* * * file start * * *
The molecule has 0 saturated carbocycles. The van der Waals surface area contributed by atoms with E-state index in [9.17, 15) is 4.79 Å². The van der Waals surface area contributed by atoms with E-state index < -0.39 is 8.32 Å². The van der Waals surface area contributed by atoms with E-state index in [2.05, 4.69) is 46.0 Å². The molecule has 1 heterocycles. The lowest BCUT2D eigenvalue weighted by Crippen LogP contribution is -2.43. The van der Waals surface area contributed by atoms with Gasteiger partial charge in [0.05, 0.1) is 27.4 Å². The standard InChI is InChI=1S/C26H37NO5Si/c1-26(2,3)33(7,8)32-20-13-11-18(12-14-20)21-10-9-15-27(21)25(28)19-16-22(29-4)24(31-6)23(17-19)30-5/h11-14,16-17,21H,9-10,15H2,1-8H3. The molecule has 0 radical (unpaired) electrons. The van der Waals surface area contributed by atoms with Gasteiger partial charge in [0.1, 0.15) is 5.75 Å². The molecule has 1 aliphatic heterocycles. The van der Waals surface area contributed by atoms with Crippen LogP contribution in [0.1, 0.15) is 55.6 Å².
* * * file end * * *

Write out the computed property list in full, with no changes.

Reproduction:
The molecule has 0 saturated carbocycles. The van der Waals surface area contributed by atoms with E-state index in [9.17, 15) is 4.79 Å². The van der Waals surface area contributed by atoms with E-state index < -0.39 is 8.32 Å². The van der Waals surface area contributed by atoms with E-state index in [2.05, 4.69) is 46.0 Å². The molecule has 1 heterocycles. The lowest BCUT2D eigenvalue weighted by Crippen LogP contribution is -2.43. The van der Waals surface area contributed by atoms with Gasteiger partial charge in [0.05, 0.1) is 27.4 Å². The standard InChI is InChI=1S/C26H37NO5Si/c1-26(2,3)33(7,8)32-20-13-11-18(12-14-20)21-10-9-15-27(21)25(28)19-16-22(29-4)24(31-6)23(17-19)30-5/h11-14,16-17,21H,9-10,15H2,1-8H3. The molecule has 0 radical (unpaired) electrons. The van der Waals surface area contributed by atoms with Gasteiger partial charge in [0.1, 0.15) is 5.75 Å². The molecule has 1 aliphatic heterocycles. The van der Waals surface area contributed by atoms with Crippen LogP contribution in [0.1, 0.15) is 55.6 Å².